Social workers should be core part of community alcohol services, says proposed treatment guidelines

Alcohol teams should offer range of interventions, including psychosocial and harm reduction services, with practitioners having 'appropriate caseloads' and regular supervision, says proposed good practice guidance

Social worker assessing/conducting therapeutic intervention with man
Photo: Serhii/Adobe Stock

Social workers should be a core part of community alcohol treatment services, according to proposed government treatment guidelines issued last week for consultation.

They should be members of multidisciplinary teams in every area responsible for assessment, treatment and recovery planning, alongside doctors, nurses and psychologists, say the guidelines on treating harmful drinking and alcohol dependence.

The UK-wide guidelines, drawn up by experts, including those with lived experience, are designed to constitute good practice in delivering alcohol treatment services in community, custodial, residential and inpatient settings.

They are based on “a recovery-oriented system of care” designed to help a person achieve abstinence, while developing a meaningful life, delivered by trained practitioners and experts by experience.

Key skills needed by alcohol practitioners

Though community alcohol services are generally integrated with drugs provision, teams should be inclusive of people with a primary alcohol need, including by having named keyworkers and sufficient specialist staff with relevant knowledge and skills.

These should include the ability to build a trusting relationship with the person, knowledge of harmful drinking and alcohol dependence, assessment skills, motivational skills, cultural competence, a trauma-informed approach and care co-ordination.

These should be underpinned by appropriate caseloads, regular and good-quality supervision and effective training, say the guidelines.

Recovery and harm reduction

Community teams should provide a range of evidence-based services including pharmacological interventions, for example, to support medically assisted withdrawal, and harm reduction provision for those unwilling to consider abstinence.

Alongside these, they should provide recovery support, for example, help with accessing employment, training, education or social activities, and psychosocial interventions that include practical help with basic needs such as accommodation and income.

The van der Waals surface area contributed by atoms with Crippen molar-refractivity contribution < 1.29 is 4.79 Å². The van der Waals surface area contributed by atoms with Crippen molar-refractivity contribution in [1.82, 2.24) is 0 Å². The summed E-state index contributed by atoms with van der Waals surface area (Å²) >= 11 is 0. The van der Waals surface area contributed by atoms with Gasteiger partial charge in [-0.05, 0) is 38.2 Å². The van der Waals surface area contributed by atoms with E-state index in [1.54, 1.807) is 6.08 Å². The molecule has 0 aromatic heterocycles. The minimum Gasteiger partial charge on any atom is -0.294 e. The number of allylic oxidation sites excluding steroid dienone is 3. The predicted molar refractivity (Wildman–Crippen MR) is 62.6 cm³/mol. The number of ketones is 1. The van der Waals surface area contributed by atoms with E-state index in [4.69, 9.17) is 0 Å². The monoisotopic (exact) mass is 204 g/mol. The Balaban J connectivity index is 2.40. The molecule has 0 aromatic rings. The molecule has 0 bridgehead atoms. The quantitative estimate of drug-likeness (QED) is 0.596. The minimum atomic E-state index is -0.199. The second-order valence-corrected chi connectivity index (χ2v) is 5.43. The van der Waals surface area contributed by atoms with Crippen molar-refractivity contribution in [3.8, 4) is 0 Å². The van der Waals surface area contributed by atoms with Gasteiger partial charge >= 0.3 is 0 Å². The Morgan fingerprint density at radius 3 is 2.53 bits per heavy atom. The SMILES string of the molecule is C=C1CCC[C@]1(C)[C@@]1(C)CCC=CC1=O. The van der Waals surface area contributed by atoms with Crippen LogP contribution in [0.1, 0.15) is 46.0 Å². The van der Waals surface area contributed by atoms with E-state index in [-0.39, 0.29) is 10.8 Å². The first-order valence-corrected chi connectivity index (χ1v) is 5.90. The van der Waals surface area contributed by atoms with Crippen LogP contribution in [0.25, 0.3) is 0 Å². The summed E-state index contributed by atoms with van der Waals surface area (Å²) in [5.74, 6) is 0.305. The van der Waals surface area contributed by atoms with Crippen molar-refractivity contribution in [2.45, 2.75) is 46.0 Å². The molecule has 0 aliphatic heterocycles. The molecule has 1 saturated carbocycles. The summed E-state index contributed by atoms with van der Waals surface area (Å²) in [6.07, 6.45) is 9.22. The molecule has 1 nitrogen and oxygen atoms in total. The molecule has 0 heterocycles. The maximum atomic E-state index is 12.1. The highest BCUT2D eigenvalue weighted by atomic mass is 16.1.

Outside of specialist services, social care services should be able to identify people with alcohol use disorders using a validated screening tool such as the alcohol use disorders identification test (AUDIT).

They should also be able to offer people “brief interventions” to people whose drinking increases risks to, or is already harming, their health, but who are not dependent on alcohol. These are designed to motivate people to reduce their drinking, with staff delivering these trained in motivational approaches.

Goal of services based on ‘best scientific and medical expertise’

Launching the proposed guidelines last week, minister for public health Neil O’Brien said it was “vital that treatment for those with alcohol dependence is informed by the best scientific and medical expertise, as well as the views of those with lived experience”.

He added: “This consultation will help us develop guidance to ensure alcohol treatment services are of consistently high quality, providing stronger pathways to recovery for those in need of treatment for alcohol dependence.”

Wulf Livingston, a qualified social worker who is professor in alcohol studies at Glyndwr University in Wales, said any focus on alcohol services was welcome as they were “too often neglected”, and there was “much to applaud in the document”.

“Its extra emphasis on recovery while not dismissing harm reduction is helpful,” he added. “It utilises some well-established evidence-based interventions.”

Guidelines ‘too focused on fixing individuals’

However, he said it was too focused on “fixing individuals” and on treatment, rather than on the social determinants of alcohol use and interventions to tackle these.

“The core problem from a social work perspective is that it assumes alcohol is the problem, rather than the means or solution by which individuals seek to cope with a whole myriad of other problems,” he added.


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